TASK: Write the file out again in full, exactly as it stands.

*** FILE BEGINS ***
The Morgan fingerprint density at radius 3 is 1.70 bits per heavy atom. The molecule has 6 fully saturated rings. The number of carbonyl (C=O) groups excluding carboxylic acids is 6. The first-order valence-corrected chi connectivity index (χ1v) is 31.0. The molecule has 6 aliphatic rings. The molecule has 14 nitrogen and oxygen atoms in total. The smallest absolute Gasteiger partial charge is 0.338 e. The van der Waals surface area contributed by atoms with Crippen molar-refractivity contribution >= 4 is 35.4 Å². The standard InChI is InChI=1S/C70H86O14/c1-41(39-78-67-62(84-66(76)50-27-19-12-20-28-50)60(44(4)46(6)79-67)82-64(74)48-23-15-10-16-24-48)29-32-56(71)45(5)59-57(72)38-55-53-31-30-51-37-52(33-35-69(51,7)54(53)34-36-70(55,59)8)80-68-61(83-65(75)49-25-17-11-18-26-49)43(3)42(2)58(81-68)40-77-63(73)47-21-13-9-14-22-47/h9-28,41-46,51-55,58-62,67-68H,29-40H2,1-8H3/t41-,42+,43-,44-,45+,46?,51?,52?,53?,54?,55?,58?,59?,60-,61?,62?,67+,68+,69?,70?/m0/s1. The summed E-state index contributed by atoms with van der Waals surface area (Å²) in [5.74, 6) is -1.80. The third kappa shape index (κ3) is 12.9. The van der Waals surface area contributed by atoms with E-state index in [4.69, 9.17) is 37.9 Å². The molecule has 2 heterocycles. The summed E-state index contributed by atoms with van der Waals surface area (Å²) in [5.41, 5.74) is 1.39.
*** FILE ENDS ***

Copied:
The Morgan fingerprint density at radius 3 is 1.70 bits per heavy atom. The molecule has 6 fully saturated rings. The number of carbonyl (C=O) groups excluding carboxylic acids is 6. The first-order valence-corrected chi connectivity index (χ1v) is 31.0. The molecule has 6 aliphatic rings. The molecule has 14 nitrogen and oxygen atoms in total. The smallest absolute Gasteiger partial charge is 0.338 e. The van der Waals surface area contributed by atoms with Crippen molar-refractivity contribution >= 4 is 35.4 Å². The standard InChI is InChI=1S/C70H86O14/c1-41(39-78-67-62(84-66(76)50-27-19-12-20-28-50)60(44(4)46(6)79-67)82-64(74)48-23-15-10-16-24-48)29-32-56(71)45(5)59-57(72)38-55-53-31-30-51-37-52(33-35-69(51,7)54(53)34-36-70(55,59)8)80-68-61(83-65(75)49-25-17-11-18-26-49)43(3)42(2)58(81-68)40-77-63(73)47-21-13-9-14-22-47/h9-28,41-46,51-55,58-62,67-68H,29-40H2,1-8H3/t41-,42+,43-,44-,45+,46?,51?,52?,53?,54?,55?,58?,59?,60-,61?,62?,67+,68+,69?,70?/m0/s1. The summed E-state index contributed by atoms with van der Waals surface area (Å²) in [5.74, 6) is -1.80. The third kappa shape index (κ3) is 12.9. The van der Waals surface area contributed by atoms with E-state index in [4.69, 9.17) is 37.9 Å². The molecule has 2 heterocycles. The summed E-state index contributed by atoms with van der Waals surface area (Å²) in [5.41, 5.74) is 1.39.